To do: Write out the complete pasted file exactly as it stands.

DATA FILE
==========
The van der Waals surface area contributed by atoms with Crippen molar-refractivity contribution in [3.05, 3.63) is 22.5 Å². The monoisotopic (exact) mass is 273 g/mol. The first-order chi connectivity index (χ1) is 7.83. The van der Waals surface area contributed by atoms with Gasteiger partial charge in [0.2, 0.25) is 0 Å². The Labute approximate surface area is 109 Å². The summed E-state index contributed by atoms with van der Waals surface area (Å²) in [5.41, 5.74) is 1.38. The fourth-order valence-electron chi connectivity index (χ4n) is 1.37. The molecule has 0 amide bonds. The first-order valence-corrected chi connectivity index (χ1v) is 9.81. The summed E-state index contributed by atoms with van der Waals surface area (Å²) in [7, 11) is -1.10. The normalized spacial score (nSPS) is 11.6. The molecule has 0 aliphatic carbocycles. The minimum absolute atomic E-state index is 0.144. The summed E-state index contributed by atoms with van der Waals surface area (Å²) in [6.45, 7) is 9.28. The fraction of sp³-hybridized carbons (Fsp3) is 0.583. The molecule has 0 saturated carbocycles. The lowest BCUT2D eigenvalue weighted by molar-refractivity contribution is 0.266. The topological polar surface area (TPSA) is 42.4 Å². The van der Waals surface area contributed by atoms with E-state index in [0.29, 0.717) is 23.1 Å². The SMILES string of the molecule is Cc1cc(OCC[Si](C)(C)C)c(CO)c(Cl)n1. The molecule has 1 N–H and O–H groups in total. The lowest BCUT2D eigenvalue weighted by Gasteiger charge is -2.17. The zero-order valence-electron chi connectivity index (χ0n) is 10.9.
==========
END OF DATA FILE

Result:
The van der Waals surface area contributed by atoms with Crippen molar-refractivity contribution in [3.05, 3.63) is 22.5 Å². The monoisotopic (exact) mass is 273 g/mol. The first-order chi connectivity index (χ1) is 7.83. The van der Waals surface area contributed by atoms with Gasteiger partial charge in [0.2, 0.25) is 0 Å². The Labute approximate surface area is 109 Å². The summed E-state index contributed by atoms with van der Waals surface area (Å²) in [5.41, 5.74) is 1.38. The fourth-order valence-electron chi connectivity index (χ4n) is 1.37. The molecule has 0 amide bonds. The first-order valence-corrected chi connectivity index (χ1v) is 9.81. The summed E-state index contributed by atoms with van der Waals surface area (Å²) in [7, 11) is -1.10. The normalized spacial score (nSPS) is 11.6. The molecule has 0 aliphatic carbocycles. The minimum absolute atomic E-state index is 0.144. The summed E-state index contributed by atoms with van der Waals surface area (Å²) in [6.45, 7) is 9.28. The fraction of sp³-hybridized carbons (Fsp3) is 0.583. The molecule has 0 saturated carbocycles. The lowest BCUT2D eigenvalue weighted by molar-refractivity contribution is 0.266. The topological polar surface area (TPSA) is 42.4 Å². The van der Waals surface area contributed by atoms with E-state index in [0.29, 0.717) is 23.1 Å². The SMILES string of the molecule is Cc1cc(OCC[Si](C)(C)C)c(CO)c(Cl)n1. The molecule has 1 N–H and O–H groups in total. The lowest BCUT2D eigenvalue weighted by Gasteiger charge is -2.17. The zero-order valence-electron chi connectivity index (χ0n) is 10.9.